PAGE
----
Differential association and social learning theory are two theories that have been used to explain the development of criminal behavior. Although both theories are similar in some ways, they differ in their approach to explaining how individuals learn deviant behavior.
Differential Association Theory
Differential association theory was first proposed by Edwin Sutherland in 1939. According to this theory, individuals learn criminal behavior through their interactions with others. In other words, people are more likely to engage in criminal behavior if they have been exposed to it through their social networks.
Sutherland argued that individuals are more likely to engage in criminal behavior if they associate with people who hold deviant attitudes and values. These values may include beliefs that breaking the law is acceptable or that certain groups of people deserve to be victimized.
Social Learning Theory
Social learning theory was first proposed by Albert Bandura in 1977. This theory suggests that individuals learn behavior through observation and imitation of others. Bandura argued that people are more likely to engage in certain behaviors if they see others being rewarded for those behaviors.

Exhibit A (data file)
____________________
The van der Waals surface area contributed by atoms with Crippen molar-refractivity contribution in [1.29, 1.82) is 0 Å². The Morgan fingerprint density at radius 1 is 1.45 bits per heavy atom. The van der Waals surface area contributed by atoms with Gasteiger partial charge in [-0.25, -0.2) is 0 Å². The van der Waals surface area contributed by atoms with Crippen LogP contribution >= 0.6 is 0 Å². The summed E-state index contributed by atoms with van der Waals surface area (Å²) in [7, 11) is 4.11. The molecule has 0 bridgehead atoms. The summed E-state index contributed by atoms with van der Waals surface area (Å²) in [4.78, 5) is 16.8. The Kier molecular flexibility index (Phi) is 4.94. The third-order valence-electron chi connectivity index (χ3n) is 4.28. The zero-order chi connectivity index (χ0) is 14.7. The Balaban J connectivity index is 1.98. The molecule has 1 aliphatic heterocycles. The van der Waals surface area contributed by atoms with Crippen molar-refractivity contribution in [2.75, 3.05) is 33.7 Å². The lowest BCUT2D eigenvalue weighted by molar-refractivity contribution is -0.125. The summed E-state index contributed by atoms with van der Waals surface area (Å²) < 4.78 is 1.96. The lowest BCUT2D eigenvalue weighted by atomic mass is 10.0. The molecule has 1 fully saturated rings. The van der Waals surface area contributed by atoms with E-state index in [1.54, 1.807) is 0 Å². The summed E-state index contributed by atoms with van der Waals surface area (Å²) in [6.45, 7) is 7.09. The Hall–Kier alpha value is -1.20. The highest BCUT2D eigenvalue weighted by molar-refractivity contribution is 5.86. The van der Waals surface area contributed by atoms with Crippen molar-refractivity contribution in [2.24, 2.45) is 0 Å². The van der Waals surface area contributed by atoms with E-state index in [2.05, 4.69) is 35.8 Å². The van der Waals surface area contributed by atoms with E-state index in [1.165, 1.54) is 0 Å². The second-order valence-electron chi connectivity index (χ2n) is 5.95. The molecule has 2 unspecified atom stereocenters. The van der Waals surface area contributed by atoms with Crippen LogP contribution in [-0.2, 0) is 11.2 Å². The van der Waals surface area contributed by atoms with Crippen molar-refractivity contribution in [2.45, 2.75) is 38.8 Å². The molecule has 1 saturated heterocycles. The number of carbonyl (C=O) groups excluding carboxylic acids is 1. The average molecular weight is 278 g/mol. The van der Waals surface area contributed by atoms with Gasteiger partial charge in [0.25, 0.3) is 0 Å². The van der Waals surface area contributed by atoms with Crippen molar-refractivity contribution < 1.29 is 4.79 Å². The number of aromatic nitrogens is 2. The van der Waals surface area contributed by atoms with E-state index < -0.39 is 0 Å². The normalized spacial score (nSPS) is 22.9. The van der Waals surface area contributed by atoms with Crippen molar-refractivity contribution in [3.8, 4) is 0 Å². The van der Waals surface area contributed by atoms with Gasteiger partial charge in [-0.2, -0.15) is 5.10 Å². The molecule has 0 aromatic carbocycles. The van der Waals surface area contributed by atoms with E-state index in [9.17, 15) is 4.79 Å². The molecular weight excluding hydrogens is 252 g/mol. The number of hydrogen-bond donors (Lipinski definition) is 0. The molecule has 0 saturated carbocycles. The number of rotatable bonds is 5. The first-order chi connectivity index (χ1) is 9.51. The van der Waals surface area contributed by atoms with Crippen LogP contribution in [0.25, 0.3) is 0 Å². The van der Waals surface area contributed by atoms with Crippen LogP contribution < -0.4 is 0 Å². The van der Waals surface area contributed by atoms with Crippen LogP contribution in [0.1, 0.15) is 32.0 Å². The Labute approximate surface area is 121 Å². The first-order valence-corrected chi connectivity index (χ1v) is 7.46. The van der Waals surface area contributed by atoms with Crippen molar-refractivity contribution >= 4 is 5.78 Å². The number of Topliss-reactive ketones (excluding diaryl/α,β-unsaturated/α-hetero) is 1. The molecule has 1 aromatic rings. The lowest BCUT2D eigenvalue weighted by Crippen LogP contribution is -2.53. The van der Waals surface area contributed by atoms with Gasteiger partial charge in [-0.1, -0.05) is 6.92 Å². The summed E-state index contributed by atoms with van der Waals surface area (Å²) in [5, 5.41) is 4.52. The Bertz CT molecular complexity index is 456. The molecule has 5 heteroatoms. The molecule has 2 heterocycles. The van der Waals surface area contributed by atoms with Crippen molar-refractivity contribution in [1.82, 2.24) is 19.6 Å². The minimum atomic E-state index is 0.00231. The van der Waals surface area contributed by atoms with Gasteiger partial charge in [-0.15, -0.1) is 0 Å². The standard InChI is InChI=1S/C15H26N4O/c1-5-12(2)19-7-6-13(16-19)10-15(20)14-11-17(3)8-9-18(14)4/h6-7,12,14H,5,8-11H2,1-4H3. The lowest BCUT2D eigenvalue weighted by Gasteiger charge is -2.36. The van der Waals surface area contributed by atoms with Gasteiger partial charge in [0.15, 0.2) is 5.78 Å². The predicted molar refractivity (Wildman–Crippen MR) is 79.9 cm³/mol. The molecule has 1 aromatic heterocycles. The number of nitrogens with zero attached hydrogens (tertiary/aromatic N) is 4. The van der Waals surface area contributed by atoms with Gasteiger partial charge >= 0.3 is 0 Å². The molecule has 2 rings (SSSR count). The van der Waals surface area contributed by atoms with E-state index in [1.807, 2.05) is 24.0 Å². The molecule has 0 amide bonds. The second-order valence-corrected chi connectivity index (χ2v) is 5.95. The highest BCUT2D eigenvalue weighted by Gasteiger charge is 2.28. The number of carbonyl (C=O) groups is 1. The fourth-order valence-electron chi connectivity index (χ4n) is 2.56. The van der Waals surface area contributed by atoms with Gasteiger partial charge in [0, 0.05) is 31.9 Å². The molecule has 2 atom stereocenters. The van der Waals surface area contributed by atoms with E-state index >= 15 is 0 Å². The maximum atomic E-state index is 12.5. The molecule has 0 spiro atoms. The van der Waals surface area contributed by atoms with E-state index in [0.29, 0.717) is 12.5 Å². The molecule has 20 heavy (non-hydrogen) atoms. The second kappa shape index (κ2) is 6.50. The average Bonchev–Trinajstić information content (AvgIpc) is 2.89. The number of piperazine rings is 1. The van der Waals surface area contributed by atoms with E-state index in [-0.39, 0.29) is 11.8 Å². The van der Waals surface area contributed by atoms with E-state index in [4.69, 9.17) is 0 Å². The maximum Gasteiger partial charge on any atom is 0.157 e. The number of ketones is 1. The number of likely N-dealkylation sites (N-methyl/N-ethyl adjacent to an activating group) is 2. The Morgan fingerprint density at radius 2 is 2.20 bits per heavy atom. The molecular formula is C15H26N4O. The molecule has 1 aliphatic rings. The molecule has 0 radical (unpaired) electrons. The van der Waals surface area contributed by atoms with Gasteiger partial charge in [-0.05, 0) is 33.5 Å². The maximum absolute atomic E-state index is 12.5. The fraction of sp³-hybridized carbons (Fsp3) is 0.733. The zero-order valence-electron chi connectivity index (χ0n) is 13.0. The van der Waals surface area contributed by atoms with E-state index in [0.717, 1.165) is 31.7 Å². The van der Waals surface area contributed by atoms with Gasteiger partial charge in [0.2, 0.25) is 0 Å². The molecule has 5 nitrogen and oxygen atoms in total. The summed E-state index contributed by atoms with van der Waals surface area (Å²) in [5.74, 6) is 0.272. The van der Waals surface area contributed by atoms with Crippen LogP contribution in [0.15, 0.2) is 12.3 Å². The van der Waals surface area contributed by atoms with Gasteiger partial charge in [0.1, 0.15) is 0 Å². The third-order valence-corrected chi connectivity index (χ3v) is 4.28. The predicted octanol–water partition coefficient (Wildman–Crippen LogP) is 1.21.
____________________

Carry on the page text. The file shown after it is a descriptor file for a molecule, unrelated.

Bandura identified four key elements of social learning: attention, retention, reproduction, and motivation. Attention refers to the individual’s ability to focus on the model’s behavior.
Retention refers to the individual’s ability to remember the model’s behavior over time. Reproduction refers to the individual’s ability to replicate the model’s behavior accurately. Finally, motivation refers to the individual’s desire or willingness to engage in a particular behavior.
- The Role of Associations: Differential association theory emphasizes the role of social networks and associations in shaping criminal behavior.
- The Role of Imitation: Social learning theory emphasizes the role of observation and imitation in shaping behavior.
- The Importance of Reinforcement: Social learning theory places greater emphasis on reinforcement as a key factor influencing whether or not an individual will engage in a particular behavior.
- The Role of Cognitive Processes: Social learning theory also emphasizes the importance of cognitive processes, such as attention and memory, in shaping behavior.
In conclusion, while both theories seek to explain how individuals learn criminal behavior, they differ in their approach. Differential association theory emphasizes the role of social networks and associations, while social learning theory places greater emphasis on observation and imitation.
Both theories highlight the importance of reinforcement and cognitive processes in shaping behavior. By understanding these differences, researchers and practitioners can develop more effective strategies for preventing and intervening in criminal behavior.